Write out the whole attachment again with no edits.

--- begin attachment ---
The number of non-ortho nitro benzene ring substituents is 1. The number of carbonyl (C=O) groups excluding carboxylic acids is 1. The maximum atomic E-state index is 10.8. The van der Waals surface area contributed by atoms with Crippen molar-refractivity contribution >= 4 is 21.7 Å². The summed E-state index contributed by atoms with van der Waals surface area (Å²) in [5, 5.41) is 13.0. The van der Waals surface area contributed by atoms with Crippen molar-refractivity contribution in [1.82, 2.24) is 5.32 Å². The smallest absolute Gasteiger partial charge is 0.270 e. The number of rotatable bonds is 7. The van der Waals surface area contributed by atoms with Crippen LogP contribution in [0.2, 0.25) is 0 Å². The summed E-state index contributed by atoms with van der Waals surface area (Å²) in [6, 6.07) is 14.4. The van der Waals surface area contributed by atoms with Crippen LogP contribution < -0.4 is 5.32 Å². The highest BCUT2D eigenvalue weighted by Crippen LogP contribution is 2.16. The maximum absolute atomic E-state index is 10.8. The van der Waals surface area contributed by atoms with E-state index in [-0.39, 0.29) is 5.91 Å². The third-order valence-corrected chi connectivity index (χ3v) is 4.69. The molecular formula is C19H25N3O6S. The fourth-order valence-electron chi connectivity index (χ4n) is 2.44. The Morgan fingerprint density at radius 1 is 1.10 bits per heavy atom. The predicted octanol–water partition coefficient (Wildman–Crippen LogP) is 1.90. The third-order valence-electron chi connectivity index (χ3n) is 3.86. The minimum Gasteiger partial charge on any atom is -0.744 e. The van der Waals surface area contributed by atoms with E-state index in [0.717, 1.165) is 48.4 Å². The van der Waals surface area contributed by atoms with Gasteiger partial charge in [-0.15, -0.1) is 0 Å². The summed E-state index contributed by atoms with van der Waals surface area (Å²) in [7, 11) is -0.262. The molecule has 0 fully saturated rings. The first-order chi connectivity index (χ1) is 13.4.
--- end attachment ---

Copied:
The number of non-ortho nitro benzene ring substituents is 1. The number of carbonyl (C=O) groups excluding carboxylic acids is 1. The maximum atomic E-state index is 10.8. The van der Waals surface area contributed by atoms with Crippen molar-refractivity contribution >= 4 is 21.7 Å². The summed E-state index contributed by atoms with van der Waals surface area (Å²) in [5, 5.41) is 13.0. The van der Waals surface area contributed by atoms with Crippen molar-refractivity contribution in [1.82, 2.24) is 5.32 Å². The smallest absolute Gasteiger partial charge is 0.270 e. The number of rotatable bonds is 7. The van der Waals surface area contributed by atoms with Crippen LogP contribution in [0.2, 0.25) is 0 Å². The summed E-state index contributed by atoms with van der Waals surface area (Å²) in [6, 6.07) is 14.4. The van der Waals surface area contributed by atoms with Crippen LogP contribution < -0.4 is 5.32 Å². The highest BCUT2D eigenvalue weighted by Crippen LogP contribution is 2.16. The maximum absolute atomic E-state index is 10.8. The van der Waals surface area contributed by atoms with E-state index in [-0.39, 0.29) is 5.91 Å². The third-order valence-corrected chi connectivity index (χ3v) is 4.69. The molecular formula is C19H25N3O6S. The fourth-order valence-electron chi connectivity index (χ4n) is 2.44. The Morgan fingerprint density at radius 1 is 1.10 bits per heavy atom. The predicted octanol–water partition coefficient (Wildman–Crippen LogP) is 1.90. The third-order valence-electron chi connectivity index (χ3n) is 3.86. The minimum Gasteiger partial charge on any atom is -0.744 e. The van der Waals surface area contributed by atoms with E-state index in [0.717, 1.165) is 48.4 Å². The van der Waals surface area contributed by atoms with Gasteiger partial charge in [-0.15, -0.1) is 0 Å². The summed E-state index contributed by atoms with van der Waals surface area (Å²) in [7, 11) is -0.262. The molecule has 0 fully saturated rings. The first-order chi connectivity index (χ1) is 13.4.